Book Review: God Gave Us Heaven

God Gave Us Heaven

by Lisa Tawn Bergen

illustrated by Laura J. Bryant

Summary: Little Cub awakens one morning with some important questions on her mind: What is heaven like? How do we get there? Will we eat in heaven? Will we be angels?

During a delightful day spent wandering their arctic world, Papa gently answers each question, assuring Little Cub that heaven is a wonderful place, “a million times better” than she can imagine. He explains how God has made a way for those who love him to enter their heavenly home forever after their lives on earth are over.

Reuniting the best-selling author-illustrator team from God Gave Us You, this gentle story provides satisfying answers for a young child’s most difficult questions about heaven. Parents, grandparents, childcare professionals, librarians, Sunday school teachers, and others will appreciate the gentle approach to a topic that’s on the minds of so many “little cubs.”

Through captivating, full-color illustrations and tender, biblically sound storytelling, young readers and those who love them will find reasons to rejoice in knowing that God Gave Us Heaven.

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Review:

This is the last of the three children’s books I was given to review this time through, and while it is a good book, it wasn’t my favorite. It’s well-written and beautifully illustrated (except the penguins. There are no penguins at the North Pole, nor polar bears at the South. But that’s just a pet peeve of mine.). It manages to cover a very heavy topic in a way easily understandable to older younger kids (you know, 5-7 rather than 3-5).

But… (there’s always a but), it comes across as ‘preachy.’ Little Cub is just a bit too precocious in her questions, and Papa has the answers down just a bit too pat. Maybe it doesn’t come across that way to youngsters–my daughter was only interested in looking at the pictures, not listening to the story, so I don’t know what she really thought of it–but it came across that way to me.

So, a good book, but my copy will probably go to the church library instead of staying on my home bookshelf.

Book Reviews: God Loves Me More Than That and When God Created My Toes

God Loves Me More Than That

When God Created My Toes

by Dandi Daley Mackall

illustrated by David Hohn

Summary: In two new books from best-selling children’s author Dandi Daley Mackall, clever rhymes and delightful illustrations help young children, ages three and up, understand God’s huge love for them and his joy in creating them. These enchanting picture books from the writer-illustrator team of Dandi Mackall and David Hohn will instill awe in young children as they revel in each page. Parents alike will appreciate the engaging stories that communicate God’s perfect plan and his divine purpose for little hearts.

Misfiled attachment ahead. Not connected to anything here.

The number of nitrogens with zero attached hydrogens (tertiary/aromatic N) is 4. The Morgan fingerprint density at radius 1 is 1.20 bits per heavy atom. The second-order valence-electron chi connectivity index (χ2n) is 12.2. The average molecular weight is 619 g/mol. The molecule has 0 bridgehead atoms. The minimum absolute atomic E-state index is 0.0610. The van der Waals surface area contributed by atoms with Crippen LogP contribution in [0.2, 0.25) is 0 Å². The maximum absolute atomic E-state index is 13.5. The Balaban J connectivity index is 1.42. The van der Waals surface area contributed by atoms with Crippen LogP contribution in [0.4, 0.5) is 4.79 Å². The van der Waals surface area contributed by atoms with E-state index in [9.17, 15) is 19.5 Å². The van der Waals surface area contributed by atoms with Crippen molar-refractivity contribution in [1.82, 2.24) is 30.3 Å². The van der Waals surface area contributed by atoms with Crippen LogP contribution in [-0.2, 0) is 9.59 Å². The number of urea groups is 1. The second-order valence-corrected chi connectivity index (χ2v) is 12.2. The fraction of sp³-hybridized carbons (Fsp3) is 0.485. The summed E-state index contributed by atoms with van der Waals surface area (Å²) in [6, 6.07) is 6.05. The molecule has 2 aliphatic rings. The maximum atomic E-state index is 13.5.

In God Loves Me More Than That, children learn that God loves them deeper than a wishing well, wider than a semi-truck, louder than thunder, and softer than a kitten’s sneeze. Each question, presented with charming child-like faith will help young ones grasp the great love of God through comparisons and descriptions they can easily understand. In short, they’ll discover that His love is bigger, wider, higher, and deeper than anything they could imagine!

In When God Made My Toes, kids are drawn into the wonder of their creation by God. Their masterful artist who fashioned them just right for amazing and delightful adventures, such as roller skating, finger-painting, doing flips, and drinking cocoa. Children will come to an understanding that God shaped each part of their amazing bodies with joy, delight, and humor.

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Review:
I’ve been reviewing for WaterBrook Press for a year now, and I must say, these two little books are the best ones I’ve done so far. I still have a smile on my face when I think of them. Written in rhyme (but not that annoyingly overdone type) and coupled with beautiful illustrations, both convey deep truths in a way kids can easily grasp (and better yet, parents can read without getting bored).

God Loves Me describes quite well “how wide and long and high and deep is the love of Christ.” When God Created is based on “I praise you because I am fearfully and wonderfully made.” I especially love the little girl in this one. My daughter is 3 1/2, and I can just see her doing things like this in a few years (actually, she looks like this pretty often–tubbie time is not a favored time.) And at no time did these books feel preachy/too-grown up, nor too babyish (or disturbing for that matter–the illustrations some children’s Bible stories can be downright freaky sometimes).